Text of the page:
I relate to Rachel Held Evans statement “The truth is, it’s easier for me to love my neighbors to the left than my neighbors to the right.”, which she confessed in her blog post titled “Big Tent, Small Town.” Rachel is part of a church plant called, The Mission, and she writes:
“Our hope is that as we continue to serve our neighbors The Mission will become a safe place for those who don’t always fit in at the church around the corner—doubters, dreamers, artists, misfits, gays and lesbians, divorcees, the lonely and the disenchanted. In addition, we want our little faith community to grow into a true picture of the Kingdom, which belongs to the poor, the sick, the marginalized, and the humble, and which is made up of people of all different ethnicities, political persuasions, and theological positions. From my perspective, serving and loving the people in the margins is the easy part, for I am a bit of a misfit myself. The hard part is serving and loving those who are critical of our efforts, those who say our tent is a little too big for the Bible Belt. It is inevitable that as we seek partner with other churches in our area, we will run into the very attitudes and approaches that left many of us wounded. I find myself getting all defensive when local Christians question my commitment to my faith.”
Recently a friend of mine shared concern over the fact that her children, who are in their forties, love Christ and live by Christian principals but have little interest in being a part of the institutional church.
I read this quote this week over at Emerging Mummy which speaks to why some Christians have left the church,
“As we all know, this is the world 2.0, meaning that it is interactive and we are the people formerly known as the audience, viewing our individual voices and stories as equal and valuable. Also, as Bill Kinnon said, we are also the people formerly known as the congregation:
“We are The People formerly known as The Congregation. We have not stopped loving the Father, Son and Holy Spirit. Nor do we avoid “the assembling of the saints.” We just don’t assemble under your supposed leadership. We meet in coffee shops, around dinner tables, in the parks and on the streets. We connect virtually across space and time – engaged in generative conversations – teaching and being taught.
We live amongst our neighbors, in their homes and they in ours. We laugh and cry and really live – without the need to have you teach us how. – by reading your ridiculous books or listening to your supercilious CDs or podcasts.”
Every day I drive past church parking lots and admire the church buses and vans that sit collecting dust while we attempt to address the transportation crisis in our city. Across this city, congregations gather for meals that resemble a feast as I watch my urban friends scrap together a meager meal so that they can enjoy the same kind of table fellowship. I read church bulletins about the upcoming missions trips and the thousands of dollars being raised to help send members to the other side of the world for a one week experience while our local urban missionaries fail to find the support and encouragement they need to transform our own backyard. We currently have four desks crammed into one office and two team members per desk while many inner city churches sit empty all week. I get letters from churches asking for funds to support their next mega-building campaign while I watch families become homeless because they do not have the $200 they need to maintain their housing. When we approach churches about using what should be God’s resources to advance God’s Kingdom or care for God’s children, we hear the following:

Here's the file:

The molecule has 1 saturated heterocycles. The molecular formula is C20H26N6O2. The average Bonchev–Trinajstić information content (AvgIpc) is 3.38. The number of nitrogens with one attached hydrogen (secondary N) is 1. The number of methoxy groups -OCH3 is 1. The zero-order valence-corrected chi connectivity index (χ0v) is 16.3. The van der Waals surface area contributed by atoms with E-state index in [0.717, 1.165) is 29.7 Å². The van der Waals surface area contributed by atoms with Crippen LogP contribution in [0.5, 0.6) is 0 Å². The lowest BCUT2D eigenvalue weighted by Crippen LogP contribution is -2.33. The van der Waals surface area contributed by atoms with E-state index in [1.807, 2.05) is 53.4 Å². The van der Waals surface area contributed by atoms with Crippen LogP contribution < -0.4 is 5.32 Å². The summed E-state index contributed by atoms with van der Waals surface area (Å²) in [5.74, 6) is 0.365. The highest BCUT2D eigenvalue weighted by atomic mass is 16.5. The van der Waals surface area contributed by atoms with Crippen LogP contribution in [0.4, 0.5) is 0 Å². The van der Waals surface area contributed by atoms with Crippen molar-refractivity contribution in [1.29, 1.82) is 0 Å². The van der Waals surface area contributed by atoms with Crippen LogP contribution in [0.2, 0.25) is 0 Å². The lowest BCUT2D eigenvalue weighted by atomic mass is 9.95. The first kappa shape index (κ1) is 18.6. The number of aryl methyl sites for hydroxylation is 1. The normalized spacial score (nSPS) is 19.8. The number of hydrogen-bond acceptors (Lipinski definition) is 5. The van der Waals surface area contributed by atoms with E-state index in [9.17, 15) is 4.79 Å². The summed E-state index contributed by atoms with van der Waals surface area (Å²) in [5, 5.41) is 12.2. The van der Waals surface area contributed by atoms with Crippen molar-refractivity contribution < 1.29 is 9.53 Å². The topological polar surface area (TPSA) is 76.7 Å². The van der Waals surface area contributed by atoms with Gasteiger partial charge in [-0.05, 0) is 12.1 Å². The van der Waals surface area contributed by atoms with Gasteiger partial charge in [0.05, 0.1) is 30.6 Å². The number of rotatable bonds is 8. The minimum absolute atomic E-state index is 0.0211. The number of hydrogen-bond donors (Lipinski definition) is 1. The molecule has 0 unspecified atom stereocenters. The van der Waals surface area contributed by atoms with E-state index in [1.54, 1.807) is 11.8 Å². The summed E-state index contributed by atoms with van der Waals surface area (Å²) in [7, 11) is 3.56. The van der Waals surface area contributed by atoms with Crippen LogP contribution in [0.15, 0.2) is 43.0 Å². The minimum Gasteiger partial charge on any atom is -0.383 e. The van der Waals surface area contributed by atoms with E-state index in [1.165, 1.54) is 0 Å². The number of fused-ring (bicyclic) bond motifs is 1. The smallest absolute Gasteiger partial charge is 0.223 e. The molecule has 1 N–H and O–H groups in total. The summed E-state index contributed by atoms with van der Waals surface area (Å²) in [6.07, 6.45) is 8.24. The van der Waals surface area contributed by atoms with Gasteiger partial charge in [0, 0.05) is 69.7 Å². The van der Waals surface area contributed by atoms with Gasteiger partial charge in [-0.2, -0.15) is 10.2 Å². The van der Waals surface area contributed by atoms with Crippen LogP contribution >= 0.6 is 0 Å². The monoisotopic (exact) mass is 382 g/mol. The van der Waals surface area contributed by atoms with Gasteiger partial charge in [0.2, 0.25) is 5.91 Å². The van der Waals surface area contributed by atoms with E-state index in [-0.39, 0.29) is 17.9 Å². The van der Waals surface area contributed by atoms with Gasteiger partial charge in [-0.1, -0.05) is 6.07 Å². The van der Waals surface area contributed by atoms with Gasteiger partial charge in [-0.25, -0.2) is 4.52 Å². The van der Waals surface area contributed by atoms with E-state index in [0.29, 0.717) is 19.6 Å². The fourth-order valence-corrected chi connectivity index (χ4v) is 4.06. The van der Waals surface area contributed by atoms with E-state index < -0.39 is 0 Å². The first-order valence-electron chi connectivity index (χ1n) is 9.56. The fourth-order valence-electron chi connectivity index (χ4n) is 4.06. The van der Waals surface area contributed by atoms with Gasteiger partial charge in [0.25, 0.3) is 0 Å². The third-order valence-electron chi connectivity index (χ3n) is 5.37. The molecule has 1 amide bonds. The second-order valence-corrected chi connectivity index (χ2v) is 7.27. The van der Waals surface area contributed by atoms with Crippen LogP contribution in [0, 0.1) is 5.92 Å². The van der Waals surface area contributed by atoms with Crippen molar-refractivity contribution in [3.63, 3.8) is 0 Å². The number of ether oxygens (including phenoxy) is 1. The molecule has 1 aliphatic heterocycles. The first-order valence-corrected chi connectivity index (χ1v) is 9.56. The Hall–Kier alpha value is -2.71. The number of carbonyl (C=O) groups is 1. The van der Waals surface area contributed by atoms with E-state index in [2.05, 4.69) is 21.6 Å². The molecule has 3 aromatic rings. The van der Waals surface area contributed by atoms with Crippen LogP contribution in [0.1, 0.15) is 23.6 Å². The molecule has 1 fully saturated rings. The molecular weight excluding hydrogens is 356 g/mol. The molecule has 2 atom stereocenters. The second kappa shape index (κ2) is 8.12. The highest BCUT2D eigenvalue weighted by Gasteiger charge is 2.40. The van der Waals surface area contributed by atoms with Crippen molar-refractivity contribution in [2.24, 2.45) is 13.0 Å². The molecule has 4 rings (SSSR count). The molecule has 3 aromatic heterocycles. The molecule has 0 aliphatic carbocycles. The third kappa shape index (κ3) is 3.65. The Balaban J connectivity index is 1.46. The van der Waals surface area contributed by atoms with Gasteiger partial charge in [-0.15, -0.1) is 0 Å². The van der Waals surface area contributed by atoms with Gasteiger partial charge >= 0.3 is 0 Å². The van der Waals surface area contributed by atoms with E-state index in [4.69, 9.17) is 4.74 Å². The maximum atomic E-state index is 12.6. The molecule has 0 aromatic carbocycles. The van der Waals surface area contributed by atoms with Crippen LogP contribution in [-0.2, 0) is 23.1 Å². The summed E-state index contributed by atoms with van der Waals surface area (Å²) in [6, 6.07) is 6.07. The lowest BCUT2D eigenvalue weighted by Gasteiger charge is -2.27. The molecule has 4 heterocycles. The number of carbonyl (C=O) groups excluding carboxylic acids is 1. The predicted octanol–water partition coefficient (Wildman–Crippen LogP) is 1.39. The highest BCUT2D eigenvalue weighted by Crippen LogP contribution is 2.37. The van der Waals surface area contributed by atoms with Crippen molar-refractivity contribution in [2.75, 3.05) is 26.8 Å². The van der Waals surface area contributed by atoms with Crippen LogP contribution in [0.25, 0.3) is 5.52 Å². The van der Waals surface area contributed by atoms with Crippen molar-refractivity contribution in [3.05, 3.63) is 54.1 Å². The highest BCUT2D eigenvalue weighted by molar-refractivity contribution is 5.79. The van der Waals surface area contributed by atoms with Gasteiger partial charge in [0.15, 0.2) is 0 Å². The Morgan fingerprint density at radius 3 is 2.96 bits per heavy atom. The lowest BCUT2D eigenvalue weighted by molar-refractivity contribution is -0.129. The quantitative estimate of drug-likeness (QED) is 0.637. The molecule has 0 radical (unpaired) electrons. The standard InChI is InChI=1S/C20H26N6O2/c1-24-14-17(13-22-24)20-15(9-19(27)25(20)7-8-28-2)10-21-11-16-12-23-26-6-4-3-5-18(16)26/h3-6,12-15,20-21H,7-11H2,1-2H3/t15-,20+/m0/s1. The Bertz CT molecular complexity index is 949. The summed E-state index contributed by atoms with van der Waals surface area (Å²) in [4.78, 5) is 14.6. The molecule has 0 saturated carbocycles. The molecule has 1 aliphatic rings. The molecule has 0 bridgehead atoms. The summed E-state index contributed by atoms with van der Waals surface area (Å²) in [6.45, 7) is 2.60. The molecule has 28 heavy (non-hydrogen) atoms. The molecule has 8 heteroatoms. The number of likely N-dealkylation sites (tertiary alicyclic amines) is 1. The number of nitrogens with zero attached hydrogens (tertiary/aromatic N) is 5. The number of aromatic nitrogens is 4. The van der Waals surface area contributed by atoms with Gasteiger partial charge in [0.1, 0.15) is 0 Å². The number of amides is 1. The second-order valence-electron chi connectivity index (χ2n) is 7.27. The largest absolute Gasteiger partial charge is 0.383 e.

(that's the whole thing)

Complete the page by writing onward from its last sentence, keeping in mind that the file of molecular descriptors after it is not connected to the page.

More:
“We can’t use our van to help you take inner city kids to the park because of “liability” issues.”
“We can’t host your fellowship event because our people are just too busy.”
“Members of our church really like going away to foreign countries to do missions.”
“Our policy is to only use our building for “church-sponsored” activities.”
“We only provide financial support for “members” who are in crisis.”
When Kristen Grace McCaig was born we all knew she was special. Her dark brown eyes soaked in the world with a curious sparkle. Sadly at a day old, she began a pattern that would continue for the next twelve years of her life. That pattern of countless trips to the hospital and doctors offices with bizarre ailments resulted in only confusion and concern but no diagnoses. Day 1 it was blood in the stool. Age 6 months to 18 months it was “failure to thrive.” She was tested for everything under the sun but no one could figure out why she was so small. At age four they told us she would not reach five feet tall as they continued to poke and test her for every genetic disorder imaginable.
At age seven she could not draw a straight line and writing her own name was an agonizing experience. She was diagnosed with visual motor integration dysfunction which is basically a fancy way of saying she could not write well. There was a kind of disconnect between her mind and her hands but no one could explain why. While she was excelling academically, she continued to fight her body. In PE, she was the slowest child and her PE teacher noticed motor planning issues in her inability to string activities together like the other children.